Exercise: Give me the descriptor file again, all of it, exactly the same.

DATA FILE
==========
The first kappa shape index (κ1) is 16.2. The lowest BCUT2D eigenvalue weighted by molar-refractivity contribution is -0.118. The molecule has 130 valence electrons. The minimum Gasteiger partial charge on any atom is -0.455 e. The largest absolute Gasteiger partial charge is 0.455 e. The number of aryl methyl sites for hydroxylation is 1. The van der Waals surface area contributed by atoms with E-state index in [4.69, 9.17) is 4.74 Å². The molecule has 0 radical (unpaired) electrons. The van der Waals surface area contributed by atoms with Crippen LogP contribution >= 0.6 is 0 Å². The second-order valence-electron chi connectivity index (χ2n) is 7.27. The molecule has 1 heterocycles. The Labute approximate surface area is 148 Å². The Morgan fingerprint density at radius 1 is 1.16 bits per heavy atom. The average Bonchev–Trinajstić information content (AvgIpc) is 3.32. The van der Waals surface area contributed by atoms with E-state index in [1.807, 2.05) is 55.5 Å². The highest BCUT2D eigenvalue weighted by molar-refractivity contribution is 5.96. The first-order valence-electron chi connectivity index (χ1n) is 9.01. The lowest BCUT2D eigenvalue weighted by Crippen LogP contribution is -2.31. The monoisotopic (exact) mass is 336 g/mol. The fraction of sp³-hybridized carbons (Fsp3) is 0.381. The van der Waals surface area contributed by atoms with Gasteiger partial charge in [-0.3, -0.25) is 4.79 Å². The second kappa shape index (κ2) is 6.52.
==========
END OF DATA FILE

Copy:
The first kappa shape index (κ1) is 16.2. The lowest BCUT2D eigenvalue weighted by molar-refractivity contribution is -0.118. The molecule has 130 valence electrons. The minimum Gasteiger partial charge on any atom is -0.455 e. The largest absolute Gasteiger partial charge is 0.455 e. The number of aryl methyl sites for hydroxylation is 1. The van der Waals surface area contributed by atoms with E-state index in [4.69, 9.17) is 4.74 Å². The molecule has 0 radical (unpaired) electrons. The van der Waals surface area contributed by atoms with Crippen LogP contribution >= 0.6 is 0 Å². The second-order valence-electron chi connectivity index (χ2n) is 7.27. The molecule has 1 heterocycles. The Labute approximate surface area is 148 Å². The Morgan fingerprint density at radius 1 is 1.16 bits per heavy atom. The average Bonchev–Trinajstić information content (AvgIpc) is 3.32. The van der Waals surface area contributed by atoms with E-state index in [1.807, 2.05) is 55.5 Å². The highest BCUT2D eigenvalue weighted by molar-refractivity contribution is 5.96. The first-order valence-electron chi connectivity index (χ1n) is 9.01. The lowest BCUT2D eigenvalue weighted by Crippen LogP contribution is -2.31. The monoisotopic (exact) mass is 336 g/mol. The fraction of sp³-hybridized carbons (Fsp3) is 0.381. The van der Waals surface area contributed by atoms with Gasteiger partial charge in [-0.3, -0.25) is 4.79 Å². The second kappa shape index (κ2) is 6.52.